small like a toy. Is he a toy, for her? He buys a cup of coffee
at Love's Truck Stop on Fountain Rd.
Her name, he sees it written everywhere -- on a metal tower with guy wires,
the upper half of the tower obscured by clouds. He sees her name on maps,
even at City Hall on a quick stop in Broken Arrow, Oklahoma, for coffee and
smokes. Diana, the huntress -- but she can't bring herself to butcher
the kills. She leaves them to rot. Or maybe she stores the carcasses
in some psychic smokehouse, preserving them within herself for some imaginary
future famine. As if she'll ever be alone, as if she'll ever lose her
gift for making others feel sorry for her, sorry enough that they pick her up
hitchhiking and end up married.
Heat and a white smile -- he visited another sick friend, imagined making love
to Diana in a hospital bed. What would it be like, to care for her until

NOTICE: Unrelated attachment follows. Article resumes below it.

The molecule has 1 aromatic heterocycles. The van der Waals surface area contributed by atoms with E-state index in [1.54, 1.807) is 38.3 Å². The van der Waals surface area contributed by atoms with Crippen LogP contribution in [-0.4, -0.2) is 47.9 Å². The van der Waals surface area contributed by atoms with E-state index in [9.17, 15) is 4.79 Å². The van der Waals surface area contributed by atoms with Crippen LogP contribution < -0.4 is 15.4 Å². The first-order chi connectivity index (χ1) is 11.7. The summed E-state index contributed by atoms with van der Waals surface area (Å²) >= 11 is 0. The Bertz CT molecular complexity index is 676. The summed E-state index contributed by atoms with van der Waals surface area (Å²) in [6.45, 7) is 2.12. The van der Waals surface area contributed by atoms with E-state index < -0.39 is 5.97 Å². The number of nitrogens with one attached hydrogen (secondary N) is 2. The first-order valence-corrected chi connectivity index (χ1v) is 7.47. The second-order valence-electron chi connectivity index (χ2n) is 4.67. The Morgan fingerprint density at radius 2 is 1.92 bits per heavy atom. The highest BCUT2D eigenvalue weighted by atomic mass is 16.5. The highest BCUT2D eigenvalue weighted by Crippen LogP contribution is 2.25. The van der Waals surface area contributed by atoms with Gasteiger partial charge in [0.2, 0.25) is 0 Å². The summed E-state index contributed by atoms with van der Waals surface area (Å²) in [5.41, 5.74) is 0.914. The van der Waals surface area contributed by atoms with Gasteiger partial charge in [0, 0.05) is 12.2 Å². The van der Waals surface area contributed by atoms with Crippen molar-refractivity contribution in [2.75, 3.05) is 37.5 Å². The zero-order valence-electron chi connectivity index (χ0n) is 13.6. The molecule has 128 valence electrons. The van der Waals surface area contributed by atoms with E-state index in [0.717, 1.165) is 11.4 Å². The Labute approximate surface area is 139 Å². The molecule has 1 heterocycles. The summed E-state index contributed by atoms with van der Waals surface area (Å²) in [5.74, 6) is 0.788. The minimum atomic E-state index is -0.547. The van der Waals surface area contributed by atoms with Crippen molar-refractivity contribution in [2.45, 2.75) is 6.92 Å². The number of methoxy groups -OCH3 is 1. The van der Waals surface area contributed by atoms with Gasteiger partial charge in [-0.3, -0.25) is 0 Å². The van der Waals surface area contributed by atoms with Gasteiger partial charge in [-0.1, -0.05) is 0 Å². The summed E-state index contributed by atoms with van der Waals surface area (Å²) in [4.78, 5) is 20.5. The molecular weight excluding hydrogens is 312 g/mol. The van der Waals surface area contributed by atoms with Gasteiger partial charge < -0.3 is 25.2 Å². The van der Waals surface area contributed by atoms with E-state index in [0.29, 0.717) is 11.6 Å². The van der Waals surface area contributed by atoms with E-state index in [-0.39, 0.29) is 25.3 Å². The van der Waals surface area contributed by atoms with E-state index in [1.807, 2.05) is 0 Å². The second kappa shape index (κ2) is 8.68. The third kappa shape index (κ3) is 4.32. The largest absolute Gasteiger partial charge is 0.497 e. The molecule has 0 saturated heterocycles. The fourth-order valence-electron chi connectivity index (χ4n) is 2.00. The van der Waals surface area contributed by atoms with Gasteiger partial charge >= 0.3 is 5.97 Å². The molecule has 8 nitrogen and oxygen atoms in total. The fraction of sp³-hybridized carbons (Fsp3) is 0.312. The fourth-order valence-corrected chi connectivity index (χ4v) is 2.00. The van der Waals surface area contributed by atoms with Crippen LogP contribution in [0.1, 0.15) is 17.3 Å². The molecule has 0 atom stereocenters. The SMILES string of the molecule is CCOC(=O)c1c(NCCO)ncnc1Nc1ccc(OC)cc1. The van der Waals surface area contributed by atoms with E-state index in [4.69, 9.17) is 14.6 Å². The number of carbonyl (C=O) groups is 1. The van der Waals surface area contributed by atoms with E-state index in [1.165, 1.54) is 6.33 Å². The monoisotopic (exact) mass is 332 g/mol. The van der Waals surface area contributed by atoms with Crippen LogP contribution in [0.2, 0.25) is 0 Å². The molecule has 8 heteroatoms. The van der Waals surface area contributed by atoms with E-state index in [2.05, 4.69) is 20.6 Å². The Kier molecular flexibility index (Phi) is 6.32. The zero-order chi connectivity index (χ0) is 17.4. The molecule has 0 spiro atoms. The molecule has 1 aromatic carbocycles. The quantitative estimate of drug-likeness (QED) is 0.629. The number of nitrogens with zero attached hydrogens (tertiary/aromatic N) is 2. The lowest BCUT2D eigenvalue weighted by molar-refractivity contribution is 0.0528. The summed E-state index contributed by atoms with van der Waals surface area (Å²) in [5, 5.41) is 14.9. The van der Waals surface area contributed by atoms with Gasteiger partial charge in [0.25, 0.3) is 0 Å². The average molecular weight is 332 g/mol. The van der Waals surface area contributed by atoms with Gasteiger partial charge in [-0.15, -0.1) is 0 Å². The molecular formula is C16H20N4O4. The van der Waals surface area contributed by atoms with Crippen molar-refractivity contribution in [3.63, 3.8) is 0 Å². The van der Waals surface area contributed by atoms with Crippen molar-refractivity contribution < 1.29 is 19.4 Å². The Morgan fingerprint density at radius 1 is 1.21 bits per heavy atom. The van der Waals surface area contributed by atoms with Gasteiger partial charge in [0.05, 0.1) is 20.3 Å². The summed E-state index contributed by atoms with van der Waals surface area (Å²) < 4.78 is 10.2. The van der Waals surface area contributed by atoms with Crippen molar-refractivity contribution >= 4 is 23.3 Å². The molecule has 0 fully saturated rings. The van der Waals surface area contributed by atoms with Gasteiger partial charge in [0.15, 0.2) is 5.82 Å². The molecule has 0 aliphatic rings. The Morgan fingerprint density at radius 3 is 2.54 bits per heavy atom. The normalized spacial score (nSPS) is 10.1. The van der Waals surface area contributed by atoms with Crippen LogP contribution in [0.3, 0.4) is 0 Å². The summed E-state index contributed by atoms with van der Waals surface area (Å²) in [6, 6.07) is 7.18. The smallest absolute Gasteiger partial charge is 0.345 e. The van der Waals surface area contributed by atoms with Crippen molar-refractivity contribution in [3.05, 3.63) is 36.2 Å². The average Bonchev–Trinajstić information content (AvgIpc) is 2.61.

death? Would it make him forgive her at last? Would she be able
to forgive herself? Diamond logic cuts through psychological scar tissue,
removing old growths, old infections, but then comes pain, bleeding, the collapse
of drained and emptied dreams. When he aches for her, but in the same
moment rejoices in her absence, assault-eating seems like his only option.
He sits in front of the games on TV, bags of snacks next to him. The cat
sleeps on his feet. It doesn't matter who's playing, he roots for the
Before she came back after the first separation, he decided that the flat glare
of the sun loved him more than any woman he'd ever known -- he wasn't even surprised
when he read in the newspaper how two thugs beat a gay college student, tied
him to a fence and left him for dead. She is ill, mentally, spiritually;
he knows this but something equally twisted in him needs to be around that illness,
in order to feel himself healthy. Who, then, is the worse off?
She came back over and over, and every time she was hard at her music again,
trying to get perfect that rhythm only she could hear; practicing, pure mindless
female energy -- dressing up in fur and spangles, frothy material, fancy.
When she got like that, you could tell she wanted to persuade some mysterious
Somebody to do Something for her. She wanted to tempt, to bewitch.